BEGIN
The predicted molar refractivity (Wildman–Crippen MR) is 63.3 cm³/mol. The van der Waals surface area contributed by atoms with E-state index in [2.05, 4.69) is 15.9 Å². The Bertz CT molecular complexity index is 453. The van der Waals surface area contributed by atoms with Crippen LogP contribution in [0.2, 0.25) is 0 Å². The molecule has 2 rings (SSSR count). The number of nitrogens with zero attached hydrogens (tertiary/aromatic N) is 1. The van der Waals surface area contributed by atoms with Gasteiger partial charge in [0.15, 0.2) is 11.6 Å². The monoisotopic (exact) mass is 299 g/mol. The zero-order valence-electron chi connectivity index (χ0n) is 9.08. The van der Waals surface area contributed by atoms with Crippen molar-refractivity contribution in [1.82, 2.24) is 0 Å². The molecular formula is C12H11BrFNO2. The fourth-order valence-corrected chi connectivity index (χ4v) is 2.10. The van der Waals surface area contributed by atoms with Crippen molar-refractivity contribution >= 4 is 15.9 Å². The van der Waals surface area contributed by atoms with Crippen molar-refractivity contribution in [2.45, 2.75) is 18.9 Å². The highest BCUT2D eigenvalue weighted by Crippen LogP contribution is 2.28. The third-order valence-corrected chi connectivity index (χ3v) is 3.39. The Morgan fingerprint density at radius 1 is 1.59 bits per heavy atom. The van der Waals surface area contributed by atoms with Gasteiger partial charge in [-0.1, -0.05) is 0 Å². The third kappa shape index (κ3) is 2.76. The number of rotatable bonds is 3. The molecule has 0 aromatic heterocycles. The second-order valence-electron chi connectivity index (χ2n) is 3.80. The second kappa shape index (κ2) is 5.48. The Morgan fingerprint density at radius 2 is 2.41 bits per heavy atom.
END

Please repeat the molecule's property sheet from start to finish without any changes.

The predicted molar refractivity (Wildman–Crippen MR) is 63.3 cm³/mol. The van der Waals surface area contributed by atoms with E-state index in [2.05, 4.69) is 15.9 Å². The Bertz CT molecular complexity index is 453. The van der Waals surface area contributed by atoms with Crippen LogP contribution in [0.2, 0.25) is 0 Å². The molecule has 2 rings (SSSR count). The number of nitrogens with zero attached hydrogens (tertiary/aromatic N) is 1. The van der Waals surface area contributed by atoms with Gasteiger partial charge in [0.15, 0.2) is 11.6 Å². The monoisotopic (exact) mass is 299 g/mol. The zero-order valence-electron chi connectivity index (χ0n) is 9.08. The van der Waals surface area contributed by atoms with Crippen molar-refractivity contribution in [1.82, 2.24) is 0 Å². The molecular formula is C12H11BrFNO2. The fourth-order valence-corrected chi connectivity index (χ4v) is 2.10. The van der Waals surface area contributed by atoms with Crippen molar-refractivity contribution >= 4 is 15.9 Å². The van der Waals surface area contributed by atoms with Crippen molar-refractivity contribution in [2.45, 2.75) is 18.9 Å². The highest BCUT2D eigenvalue weighted by Crippen LogP contribution is 2.28. The third-order valence-corrected chi connectivity index (χ3v) is 3.39. The Morgan fingerprint density at radius 1 is 1.59 bits per heavy atom. The van der Waals surface area contributed by atoms with Gasteiger partial charge in [-0.1, -0.05) is 0 Å². The third kappa shape index (κ3) is 2.76. The number of rotatable bonds is 3. The molecule has 0 aromatic heterocycles. The second-order valence-electron chi connectivity index (χ2n) is 3.80. The second kappa shape index (κ2) is 5.48. The Morgan fingerprint density at radius 2 is 2.41 bits per heavy atom.